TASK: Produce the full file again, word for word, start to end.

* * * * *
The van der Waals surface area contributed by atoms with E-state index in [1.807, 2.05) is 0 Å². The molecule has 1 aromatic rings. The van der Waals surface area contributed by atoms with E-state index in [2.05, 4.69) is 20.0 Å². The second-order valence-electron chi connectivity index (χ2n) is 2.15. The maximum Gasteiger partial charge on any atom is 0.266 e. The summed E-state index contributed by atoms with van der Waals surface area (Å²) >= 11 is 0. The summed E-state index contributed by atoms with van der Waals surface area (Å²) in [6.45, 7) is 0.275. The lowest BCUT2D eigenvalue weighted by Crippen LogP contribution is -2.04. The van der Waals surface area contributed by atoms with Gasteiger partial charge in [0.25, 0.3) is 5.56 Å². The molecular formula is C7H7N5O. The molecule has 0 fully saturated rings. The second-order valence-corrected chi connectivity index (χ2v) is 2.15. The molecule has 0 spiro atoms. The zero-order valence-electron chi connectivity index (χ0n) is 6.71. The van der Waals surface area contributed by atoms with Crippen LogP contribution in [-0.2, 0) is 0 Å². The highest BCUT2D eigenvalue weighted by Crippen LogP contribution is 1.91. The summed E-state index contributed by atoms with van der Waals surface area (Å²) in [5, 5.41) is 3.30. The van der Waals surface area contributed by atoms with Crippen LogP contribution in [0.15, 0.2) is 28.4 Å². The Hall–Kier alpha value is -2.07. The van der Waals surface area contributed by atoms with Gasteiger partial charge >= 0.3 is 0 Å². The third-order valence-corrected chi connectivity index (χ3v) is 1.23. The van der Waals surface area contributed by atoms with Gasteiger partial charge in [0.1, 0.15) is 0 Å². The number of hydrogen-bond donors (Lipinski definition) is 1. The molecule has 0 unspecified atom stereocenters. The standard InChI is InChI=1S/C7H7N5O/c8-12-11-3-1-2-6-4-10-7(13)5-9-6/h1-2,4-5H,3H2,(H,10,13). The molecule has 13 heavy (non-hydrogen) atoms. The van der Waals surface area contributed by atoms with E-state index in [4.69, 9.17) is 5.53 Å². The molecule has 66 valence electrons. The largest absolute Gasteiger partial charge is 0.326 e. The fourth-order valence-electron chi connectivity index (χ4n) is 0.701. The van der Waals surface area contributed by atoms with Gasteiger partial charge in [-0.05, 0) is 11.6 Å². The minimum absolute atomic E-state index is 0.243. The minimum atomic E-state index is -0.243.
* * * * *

The van der Waals surface area contributed by atoms with E-state index in [1.807, 2.05) is 0 Å². The molecule has 1 aromatic rings. The van der Waals surface area contributed by atoms with E-state index in [2.05, 4.69) is 20.0 Å². The second-order valence-electron chi connectivity index (χ2n) is 2.15. The maximum Gasteiger partial charge on any atom is 0.266 e. The summed E-state index contributed by atoms with van der Waals surface area (Å²) >= 11 is 0. The summed E-state index contributed by atoms with van der Waals surface area (Å²) in [6.45, 7) is 0.275. The lowest BCUT2D eigenvalue weighted by Crippen LogP contribution is -2.04. The van der Waals surface area contributed by atoms with Gasteiger partial charge in [0.25, 0.3) is 5.56 Å². The molecular formula is C7H7N5O. The molecule has 0 fully saturated rings. The second-order valence-corrected chi connectivity index (χ2v) is 2.15. The molecule has 0 spiro atoms. The zero-order valence-electron chi connectivity index (χ0n) is 6.71. The van der Waals surface area contributed by atoms with Crippen LogP contribution in [-0.2, 0) is 0 Å². The highest BCUT2D eigenvalue weighted by Crippen LogP contribution is 1.91. The summed E-state index contributed by atoms with van der Waals surface area (Å²) in [5, 5.41) is 3.30. The van der Waals surface area contributed by atoms with Crippen LogP contribution in [0.15, 0.2) is 28.4 Å². The Hall–Kier alpha value is -2.07. The van der Waals surface area contributed by atoms with Gasteiger partial charge >= 0.3 is 0 Å². The third-order valence-corrected chi connectivity index (χ3v) is 1.23. The van der Waals surface area contributed by atoms with Gasteiger partial charge in [0.1, 0.15) is 0 Å². The number of hydrogen-bond donors (Lipinski definition) is 1. The molecule has 0 unspecified atom stereocenters. The standard InChI is InChI=1S/C7H7N5O/c8-12-11-3-1-2-6-4-10-7(13)5-9-6/h1-2,4-5H,3H2,(H,10,13). The molecule has 13 heavy (non-hydrogen) atoms. The van der Waals surface area contributed by atoms with E-state index in [4.69, 9.17) is 5.53 Å². The molecule has 66 valence electrons. The largest absolute Gasteiger partial charge is 0.326 e. The fourth-order valence-electron chi connectivity index (χ4n) is 0.701. The van der Waals surface area contributed by atoms with Gasteiger partial charge in [-0.05, 0) is 11.6 Å². The minimum absolute atomic E-state index is 0.243. The minimum atomic E-state index is -0.243.